The portable hose cart 20 further includes the hose guide 28 which is supported by the frame 32, spaced from the reel 24 and disposed above the level of the hubs 50. More specifically, referring to FIG. 10, each frame side includes a forwardly extending arm 124 aligned with the arm of the other frame side. At the distal end of each arm 124 is a cavity 126 receiving one end of a rail 128, preferably of square cross section and fabricated of aluminum, attached to the arms by means of screws. The hose guide 28, best shown in FIGS. 12 and 15, comprises a housing 130 defining a channel 132 extending above and transversely with respect to the window 30. The rail 128 extends through the channel 132 and the housing carries roller means in the form of interior wheels 134, best shown in FIG. 17, extending partially into the channel for engaging the top surface 136 of the rail so that the hose guide is substantially freely horizontally movable on the rail.
The hose guide housing 130 is formed by a pair of molded thermoplastic housing halves fastened together. The interior of the rear housing half 138 is depicted in FIG. 13, while FIG. 14 illustrates the interior of the front housing half 140. The housing has at its top handle means in the form of a knob 142, for grasping by the user, connected to the remainder of the hose guide by a stem 144. Each housing half includes a lower horizontal wall 146 and an intermediate horizontal wall 148 framing the window 30. Each wall 146, 148 has aligned left and right recesses 150 which rotatably receive the axle pins 152 of vertically disposed rollers 154 best shown in FIG. 16, disposed at the sides of the window. These vertical rollers 154 facilitate passage of the garden hose through the guide, and are particularly useful when the hose passes through the guide at a sharp angle.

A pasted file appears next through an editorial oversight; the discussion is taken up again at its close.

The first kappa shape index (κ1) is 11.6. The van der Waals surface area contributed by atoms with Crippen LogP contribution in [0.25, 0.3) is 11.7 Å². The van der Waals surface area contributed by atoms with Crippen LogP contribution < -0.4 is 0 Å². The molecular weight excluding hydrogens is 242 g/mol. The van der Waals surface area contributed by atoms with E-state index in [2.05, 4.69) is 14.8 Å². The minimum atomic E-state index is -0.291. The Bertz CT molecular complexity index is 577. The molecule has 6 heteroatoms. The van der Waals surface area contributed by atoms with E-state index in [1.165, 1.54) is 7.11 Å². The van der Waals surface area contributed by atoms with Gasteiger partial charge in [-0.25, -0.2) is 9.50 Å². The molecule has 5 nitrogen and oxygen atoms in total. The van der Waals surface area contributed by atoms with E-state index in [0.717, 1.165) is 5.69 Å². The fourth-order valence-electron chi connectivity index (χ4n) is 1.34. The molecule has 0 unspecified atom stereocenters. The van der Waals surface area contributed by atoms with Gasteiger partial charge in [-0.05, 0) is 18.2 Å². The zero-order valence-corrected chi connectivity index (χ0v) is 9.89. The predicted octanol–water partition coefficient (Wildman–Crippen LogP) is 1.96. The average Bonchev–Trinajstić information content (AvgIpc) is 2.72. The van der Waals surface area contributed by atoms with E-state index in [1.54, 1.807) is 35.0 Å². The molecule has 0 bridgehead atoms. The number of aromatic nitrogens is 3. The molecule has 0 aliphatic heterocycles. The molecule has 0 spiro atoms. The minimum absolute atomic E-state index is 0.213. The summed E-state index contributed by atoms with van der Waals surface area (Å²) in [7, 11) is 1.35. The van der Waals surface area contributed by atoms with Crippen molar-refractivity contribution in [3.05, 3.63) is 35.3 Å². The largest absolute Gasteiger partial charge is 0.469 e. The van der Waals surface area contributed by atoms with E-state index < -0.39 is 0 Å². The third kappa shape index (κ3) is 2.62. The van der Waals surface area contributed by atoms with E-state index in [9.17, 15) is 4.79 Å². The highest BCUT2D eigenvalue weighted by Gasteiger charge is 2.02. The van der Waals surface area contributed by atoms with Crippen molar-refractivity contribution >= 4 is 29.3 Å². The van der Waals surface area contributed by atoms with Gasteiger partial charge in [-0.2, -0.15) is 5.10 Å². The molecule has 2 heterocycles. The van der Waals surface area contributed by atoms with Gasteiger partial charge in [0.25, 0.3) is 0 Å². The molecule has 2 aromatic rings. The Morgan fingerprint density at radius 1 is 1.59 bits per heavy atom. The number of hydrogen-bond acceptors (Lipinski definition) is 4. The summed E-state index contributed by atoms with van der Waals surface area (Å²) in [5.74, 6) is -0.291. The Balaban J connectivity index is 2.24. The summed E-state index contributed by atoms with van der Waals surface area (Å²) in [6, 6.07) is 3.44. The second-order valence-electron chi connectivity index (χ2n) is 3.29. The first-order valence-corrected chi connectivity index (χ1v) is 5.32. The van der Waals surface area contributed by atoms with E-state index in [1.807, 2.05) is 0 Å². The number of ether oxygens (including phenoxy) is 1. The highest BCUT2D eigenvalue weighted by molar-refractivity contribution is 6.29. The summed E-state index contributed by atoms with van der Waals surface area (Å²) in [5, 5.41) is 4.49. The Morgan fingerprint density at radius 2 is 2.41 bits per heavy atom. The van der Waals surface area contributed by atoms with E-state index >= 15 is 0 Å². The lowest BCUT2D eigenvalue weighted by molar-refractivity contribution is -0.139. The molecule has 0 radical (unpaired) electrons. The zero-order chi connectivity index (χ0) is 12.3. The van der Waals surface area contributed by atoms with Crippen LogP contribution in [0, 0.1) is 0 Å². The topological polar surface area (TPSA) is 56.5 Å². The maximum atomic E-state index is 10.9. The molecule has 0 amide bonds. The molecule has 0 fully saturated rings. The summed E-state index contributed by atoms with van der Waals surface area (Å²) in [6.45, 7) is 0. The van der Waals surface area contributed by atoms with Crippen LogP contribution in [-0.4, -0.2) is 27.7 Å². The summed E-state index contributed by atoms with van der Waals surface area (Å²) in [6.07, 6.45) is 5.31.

Each housing half 138, 140 includes a trio of cylindrical bearings 156 for receiving the axle pins 158 of wheels 134. The bearings are integrally formed with each housing half and are disposed above the channel 132 so that the wheels extend partially into the channel. Although three wheels can be accommodated, at least the two outer pairs of bearings are used to rotatably hold the wheels 134 so that there is no substantial frictional engagement of the rail 128 by the housing 130. In this regard, as shown in FIG. 17, each wheel has spaced flanges 160 flanking the rail, with a rim 162 adjoining each flange and a central annular ridge 164. As contact with the rail top surface is localized at the rims and the ridge, friction is reduced and the guide 22 is substantially freely horizontally movable on the rail.